The late Jerry Tiffin Ferguson (1892-1978) was a champion plowmen, shorthorn cattle breeder, and one of the first in the area to own a flock of Barred Rock laying hens.
Aug. 25, 1892 in Cumberland, England, Jerry came to Canada at the age of 18 and stayed for a short time with his brother’s in-laws in the Ridgetown area.
Shortly after his arrival in Canada, he started working
on a farm, his wages being $40 a year plus board.
According to family lore, after his first year on the job he had $39.50 in the bank.
His brother had secured a position
managing a farm on the 11th Concession of Dawn Township for the Farm International Corporation and asked Jerry to come and work for him at this location.
As fate would have it, just around the corner
was the love of his life, Mary Evelyn (Effie) Ward.
The two were married on Jan. 12, 1921 and took up residence at Lot 33, Concession 11 Dawn Township where they started their family.
About 1932, in the midst of the Great Depression, they moved down the road to Lot 29 with their three sons.
At the new location, they had one more child completing their family of four boys: Lyle, Allen,
Donald and Ross.
Jerry farmed the property at Lot 28, Concession 11 and in the late 1950s bought another 100 acres across the road, giving him a 150-acre farming operation.
Jerry had an affinity for Shorthorn cattle, possibly because they originated in his homeland of North Eastern England but more likely as a result of the great knowledge he gained of the breed from researching the many books he had on the subject in
his extensive home library.
He became highly regarded by his peers for his knowledge of the Shorthorn breed and for many years operated a cow-calf herd, paying close attention to their breeding in order to keep
their bloodlines pure.
He was often consulted by other farmers on blood lines and always seemed to know where there was a good Shorthorn bull for sale.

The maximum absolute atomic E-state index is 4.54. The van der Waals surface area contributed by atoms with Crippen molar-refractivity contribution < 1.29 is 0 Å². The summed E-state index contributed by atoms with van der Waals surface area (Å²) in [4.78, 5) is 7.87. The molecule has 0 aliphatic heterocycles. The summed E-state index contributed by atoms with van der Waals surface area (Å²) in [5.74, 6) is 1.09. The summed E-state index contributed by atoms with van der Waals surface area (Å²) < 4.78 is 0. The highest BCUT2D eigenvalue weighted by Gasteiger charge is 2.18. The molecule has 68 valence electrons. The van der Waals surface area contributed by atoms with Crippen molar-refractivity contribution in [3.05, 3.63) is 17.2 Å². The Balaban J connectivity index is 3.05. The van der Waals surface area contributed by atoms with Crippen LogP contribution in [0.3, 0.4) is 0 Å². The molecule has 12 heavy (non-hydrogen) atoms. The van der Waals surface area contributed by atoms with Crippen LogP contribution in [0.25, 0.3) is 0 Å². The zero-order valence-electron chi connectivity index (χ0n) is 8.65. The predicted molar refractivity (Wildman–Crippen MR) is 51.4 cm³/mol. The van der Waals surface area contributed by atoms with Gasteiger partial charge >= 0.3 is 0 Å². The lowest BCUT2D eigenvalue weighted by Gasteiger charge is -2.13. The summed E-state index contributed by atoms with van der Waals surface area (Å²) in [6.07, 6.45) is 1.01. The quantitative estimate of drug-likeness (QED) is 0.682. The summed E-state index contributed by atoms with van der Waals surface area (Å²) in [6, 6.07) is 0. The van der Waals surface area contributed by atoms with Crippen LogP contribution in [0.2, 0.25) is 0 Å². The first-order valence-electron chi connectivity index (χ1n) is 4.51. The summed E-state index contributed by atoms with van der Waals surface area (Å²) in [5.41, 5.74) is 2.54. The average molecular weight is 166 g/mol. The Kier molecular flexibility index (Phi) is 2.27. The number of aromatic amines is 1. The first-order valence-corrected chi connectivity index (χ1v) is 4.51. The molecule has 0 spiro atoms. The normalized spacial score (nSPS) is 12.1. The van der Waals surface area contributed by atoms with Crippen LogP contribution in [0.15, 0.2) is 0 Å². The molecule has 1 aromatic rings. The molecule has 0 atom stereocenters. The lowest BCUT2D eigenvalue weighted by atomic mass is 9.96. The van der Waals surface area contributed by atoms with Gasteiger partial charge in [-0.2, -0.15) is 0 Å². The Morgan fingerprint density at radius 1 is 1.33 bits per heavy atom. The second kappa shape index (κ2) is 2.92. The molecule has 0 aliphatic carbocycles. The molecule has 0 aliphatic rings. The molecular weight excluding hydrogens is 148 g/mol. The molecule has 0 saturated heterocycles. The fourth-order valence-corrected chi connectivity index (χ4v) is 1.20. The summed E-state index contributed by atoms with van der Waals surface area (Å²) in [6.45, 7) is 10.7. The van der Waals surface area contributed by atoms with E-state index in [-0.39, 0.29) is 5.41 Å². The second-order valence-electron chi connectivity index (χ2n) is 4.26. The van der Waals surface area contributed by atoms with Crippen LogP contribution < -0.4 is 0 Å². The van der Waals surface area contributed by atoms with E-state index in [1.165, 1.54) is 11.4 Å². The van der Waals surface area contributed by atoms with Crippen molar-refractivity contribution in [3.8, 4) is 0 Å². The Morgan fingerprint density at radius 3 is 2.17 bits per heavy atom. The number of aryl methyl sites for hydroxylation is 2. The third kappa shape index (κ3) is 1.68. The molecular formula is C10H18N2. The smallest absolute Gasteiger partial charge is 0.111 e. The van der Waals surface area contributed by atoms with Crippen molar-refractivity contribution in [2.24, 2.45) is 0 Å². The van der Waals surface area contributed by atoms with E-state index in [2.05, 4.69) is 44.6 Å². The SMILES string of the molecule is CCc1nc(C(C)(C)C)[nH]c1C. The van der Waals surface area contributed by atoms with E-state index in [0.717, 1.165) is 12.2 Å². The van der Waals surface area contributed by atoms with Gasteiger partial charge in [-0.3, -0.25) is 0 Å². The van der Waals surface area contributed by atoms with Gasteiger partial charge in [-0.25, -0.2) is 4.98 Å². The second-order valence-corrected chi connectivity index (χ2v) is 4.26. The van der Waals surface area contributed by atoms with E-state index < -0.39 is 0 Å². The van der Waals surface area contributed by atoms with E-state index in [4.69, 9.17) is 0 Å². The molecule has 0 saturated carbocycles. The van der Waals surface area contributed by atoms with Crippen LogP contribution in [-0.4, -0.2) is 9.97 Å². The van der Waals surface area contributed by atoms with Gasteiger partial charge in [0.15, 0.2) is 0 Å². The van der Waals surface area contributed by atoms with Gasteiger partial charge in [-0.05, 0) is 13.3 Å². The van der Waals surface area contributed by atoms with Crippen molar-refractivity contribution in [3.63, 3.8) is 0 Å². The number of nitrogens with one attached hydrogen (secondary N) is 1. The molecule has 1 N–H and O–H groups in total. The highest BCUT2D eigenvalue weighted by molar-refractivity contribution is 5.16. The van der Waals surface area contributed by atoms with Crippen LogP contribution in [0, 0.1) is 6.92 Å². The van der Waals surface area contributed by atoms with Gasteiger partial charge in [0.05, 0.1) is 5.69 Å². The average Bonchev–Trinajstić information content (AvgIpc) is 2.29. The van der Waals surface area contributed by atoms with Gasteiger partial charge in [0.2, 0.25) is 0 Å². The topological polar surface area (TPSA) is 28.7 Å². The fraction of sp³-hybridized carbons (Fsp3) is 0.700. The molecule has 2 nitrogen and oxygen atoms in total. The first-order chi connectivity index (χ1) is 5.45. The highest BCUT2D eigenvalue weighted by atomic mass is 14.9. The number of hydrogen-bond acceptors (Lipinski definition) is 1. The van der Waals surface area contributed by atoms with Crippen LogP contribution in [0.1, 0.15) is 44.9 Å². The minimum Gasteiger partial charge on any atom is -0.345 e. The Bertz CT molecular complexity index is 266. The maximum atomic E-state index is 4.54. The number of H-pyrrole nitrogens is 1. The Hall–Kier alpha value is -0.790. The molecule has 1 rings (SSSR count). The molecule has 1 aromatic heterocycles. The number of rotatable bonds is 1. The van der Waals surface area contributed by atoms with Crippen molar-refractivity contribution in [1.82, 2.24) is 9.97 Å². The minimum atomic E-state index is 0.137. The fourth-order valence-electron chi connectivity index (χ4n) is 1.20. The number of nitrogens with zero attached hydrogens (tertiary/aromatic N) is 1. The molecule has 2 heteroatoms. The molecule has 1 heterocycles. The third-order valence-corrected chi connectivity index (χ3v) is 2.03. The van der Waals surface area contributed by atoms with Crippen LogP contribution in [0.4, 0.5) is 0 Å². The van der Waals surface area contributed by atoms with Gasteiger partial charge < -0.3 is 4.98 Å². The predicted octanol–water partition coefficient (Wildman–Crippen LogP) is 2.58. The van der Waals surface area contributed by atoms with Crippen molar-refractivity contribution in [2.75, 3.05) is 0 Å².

He also kept a
small herd of Yorkshire sows, a breed that also originated in England and introduced to Canada in the 1940s, proving to be the right class of pig for the Canadian market at that time.
He also dabbled in the poultry
market and his flock of Barred Rock hens supplied eggs for the Lambton Kent Creamery, which had locations in both Wallaceburg and Petrolia.
Jerry Ferguson was always willing to share his knowledge of raising livestock
and was often called upon for his expertise in the care and doctoring of animals.
It was often said that a veterinarian was seldom seen, if ever, at the Ferguson farm.
Plowed at the IPM
Jerry Ferguson was best known for his plowing abilities.
plowed with a tractor and two-furrow plow in competitions all over Ontario and Michigan.
His plow was a customized Massey Harris 26 and was used for competitions only.
1959 he purchased a new model 22 Massey Harris tractor and with the help of his son Lyle, a trailer was built that allowed him to take both the tractor and plow to the various competitions he attended each year.
Ferguson family have since donated that tractor and plow to the Lambton Heritage Museum where it remains on display.
Bill Bilton, secretary of the Lambton County Plowmen’s Association, noted that in
1956 Jerry was made an honorary member of the local plowmen’s organization and also served as Lambton’s representative on the Ontario Plowmen’s Association in the years 1965 to 1967.
He was also
called upon several times to serve as a judge at the International Plowing Match as well.
Bilton noted that Ferguson competed at the International Plowing Match for many years and brought honours back to Lambton
County on numerous occasions.
He recalled that back then good plowing was given more importance than it is today and Ferguson used the same skills when he plowed at home.
can remember my father stopping at the Ferguson farm to show me what good plowing looked like,” he said.
Jerry Ferguson was also a prominent member of Alexandra Masonic Lodge in Oil Springs where he served
as Worshipful Master in 1944 and was elected District Deputy Grand Master of the Sarnia District in 1954-55.
he was presented with a pin in recognition
of his 50-years of service to that organization.
Ferguson continued to play an active role in Lambton County’s agricultural community until the age of 85 when he retired to live in Exeter with his son Ross.
He will be inducted into the Lambton County Agricultural Hall of Fame on Nov. 14, 2014.